Governor of Michigan Rick Snyder signed legislation on March 19, 2018 exempting open-records disclosure of cybersecurity-related information. “Michigan is a leader in addressing cybersecurity and I’m proud that this legislation takes an additional step toward addressing the safety and security of information systems and cybersecurity plans,” Snyder said. This new law received a 104-4 vote, with the supporters saying that it might help in shedding the reluctance for companies in the event of a security breach. The legislation includes cybersecurity assessments, plans, past and ongoing breaches. It also safeguards situations that could trigger future security breach.
Republican Brandt Iden initiated the venture to amend the Freedom of Information Act to prevent sharing of selected electronic data related to cybersecurity. Iden had commented earlier, “We’ve been working to ensure that Michigan is number one when it comes to cybersecurity. That other states, when they look at how to do cybersecurity, they look at Michigan.”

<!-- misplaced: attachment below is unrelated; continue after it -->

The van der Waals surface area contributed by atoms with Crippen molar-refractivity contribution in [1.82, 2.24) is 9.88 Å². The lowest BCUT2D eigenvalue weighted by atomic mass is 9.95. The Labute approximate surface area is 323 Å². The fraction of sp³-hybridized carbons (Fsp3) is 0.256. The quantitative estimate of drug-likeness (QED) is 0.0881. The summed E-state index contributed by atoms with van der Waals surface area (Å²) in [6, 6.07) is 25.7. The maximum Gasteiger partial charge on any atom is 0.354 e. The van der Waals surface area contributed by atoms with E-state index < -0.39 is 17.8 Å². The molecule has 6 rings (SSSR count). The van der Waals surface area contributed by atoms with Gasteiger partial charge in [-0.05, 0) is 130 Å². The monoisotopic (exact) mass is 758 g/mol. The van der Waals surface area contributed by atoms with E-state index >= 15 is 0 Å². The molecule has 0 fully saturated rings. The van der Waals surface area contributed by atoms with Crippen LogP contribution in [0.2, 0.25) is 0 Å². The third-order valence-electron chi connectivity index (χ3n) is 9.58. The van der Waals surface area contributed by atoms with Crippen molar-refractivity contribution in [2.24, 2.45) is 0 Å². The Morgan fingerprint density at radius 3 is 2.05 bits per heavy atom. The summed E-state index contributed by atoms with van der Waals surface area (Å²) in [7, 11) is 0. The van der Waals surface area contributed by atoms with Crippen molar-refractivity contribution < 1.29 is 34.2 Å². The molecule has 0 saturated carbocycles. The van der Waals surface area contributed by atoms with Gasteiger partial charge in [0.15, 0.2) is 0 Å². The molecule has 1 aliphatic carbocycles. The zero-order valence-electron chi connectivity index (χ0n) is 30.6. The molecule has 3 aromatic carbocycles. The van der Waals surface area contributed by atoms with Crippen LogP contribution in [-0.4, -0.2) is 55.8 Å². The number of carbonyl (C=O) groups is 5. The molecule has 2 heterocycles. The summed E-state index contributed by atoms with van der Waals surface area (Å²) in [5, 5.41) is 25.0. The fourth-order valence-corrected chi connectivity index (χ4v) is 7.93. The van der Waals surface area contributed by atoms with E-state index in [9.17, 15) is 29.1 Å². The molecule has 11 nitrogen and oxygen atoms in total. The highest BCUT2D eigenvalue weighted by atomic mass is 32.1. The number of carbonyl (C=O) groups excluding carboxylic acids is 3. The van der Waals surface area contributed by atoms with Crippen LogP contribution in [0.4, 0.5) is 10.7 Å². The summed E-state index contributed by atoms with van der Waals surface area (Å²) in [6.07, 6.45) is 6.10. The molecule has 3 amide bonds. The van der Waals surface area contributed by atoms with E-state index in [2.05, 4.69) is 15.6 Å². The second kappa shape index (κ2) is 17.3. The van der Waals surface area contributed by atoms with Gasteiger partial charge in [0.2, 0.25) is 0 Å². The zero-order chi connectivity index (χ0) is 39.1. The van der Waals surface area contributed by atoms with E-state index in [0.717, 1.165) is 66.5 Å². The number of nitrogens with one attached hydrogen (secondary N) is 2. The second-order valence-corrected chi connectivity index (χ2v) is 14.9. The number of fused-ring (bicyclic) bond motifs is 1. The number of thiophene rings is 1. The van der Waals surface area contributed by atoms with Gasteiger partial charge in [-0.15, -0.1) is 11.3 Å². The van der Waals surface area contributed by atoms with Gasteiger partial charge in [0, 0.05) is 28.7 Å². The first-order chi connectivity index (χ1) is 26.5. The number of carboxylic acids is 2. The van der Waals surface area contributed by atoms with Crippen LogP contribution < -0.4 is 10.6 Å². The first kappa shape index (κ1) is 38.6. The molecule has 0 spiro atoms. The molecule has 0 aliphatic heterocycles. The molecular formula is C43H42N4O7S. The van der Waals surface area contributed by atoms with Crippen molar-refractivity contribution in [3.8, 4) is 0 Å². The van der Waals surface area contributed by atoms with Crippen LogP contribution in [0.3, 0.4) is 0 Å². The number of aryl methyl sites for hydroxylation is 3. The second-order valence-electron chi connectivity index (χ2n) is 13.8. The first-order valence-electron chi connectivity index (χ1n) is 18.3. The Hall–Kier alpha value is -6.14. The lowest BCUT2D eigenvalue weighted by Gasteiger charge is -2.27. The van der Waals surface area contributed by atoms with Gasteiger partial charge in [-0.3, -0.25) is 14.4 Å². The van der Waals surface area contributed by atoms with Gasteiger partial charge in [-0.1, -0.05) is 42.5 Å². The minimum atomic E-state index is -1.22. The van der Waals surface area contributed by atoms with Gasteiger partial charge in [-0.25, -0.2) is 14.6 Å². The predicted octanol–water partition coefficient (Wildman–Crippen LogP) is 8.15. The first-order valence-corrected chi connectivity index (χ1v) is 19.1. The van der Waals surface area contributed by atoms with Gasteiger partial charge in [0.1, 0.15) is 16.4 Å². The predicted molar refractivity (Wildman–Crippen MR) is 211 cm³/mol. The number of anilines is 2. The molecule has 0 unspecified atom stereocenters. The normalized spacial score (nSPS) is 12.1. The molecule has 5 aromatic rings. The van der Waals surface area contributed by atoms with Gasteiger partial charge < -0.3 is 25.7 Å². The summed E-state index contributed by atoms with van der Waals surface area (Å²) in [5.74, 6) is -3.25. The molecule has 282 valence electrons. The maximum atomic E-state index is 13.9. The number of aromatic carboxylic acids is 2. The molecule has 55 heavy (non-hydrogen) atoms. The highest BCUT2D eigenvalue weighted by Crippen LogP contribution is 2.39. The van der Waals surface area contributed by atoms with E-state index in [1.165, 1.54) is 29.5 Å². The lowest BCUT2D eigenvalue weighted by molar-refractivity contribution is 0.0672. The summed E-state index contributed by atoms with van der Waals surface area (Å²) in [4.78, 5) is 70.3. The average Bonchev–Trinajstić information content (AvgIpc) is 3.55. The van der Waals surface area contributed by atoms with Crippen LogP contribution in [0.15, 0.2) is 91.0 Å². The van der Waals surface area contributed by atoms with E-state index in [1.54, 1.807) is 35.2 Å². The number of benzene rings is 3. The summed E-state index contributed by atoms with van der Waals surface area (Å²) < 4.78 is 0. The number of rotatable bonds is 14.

The legislation will prevent circulation of sensitive cybersecurity information with state police and other public bodies. The Michigan Press Association has opposed this exception stating that it creates ground for excessive exemption-taking. Lisa McGraw, the public affairs manager for Michigan Press Association remarked, “We understand the need for cybersecurity, but we are always concerned when you exempt things from FOIA. FOIA should be across the board and uniform as possible.” Although Iden maintained that agencies will disclose all information of public interest and the legislation will only ensure that sensitive information is not compromised.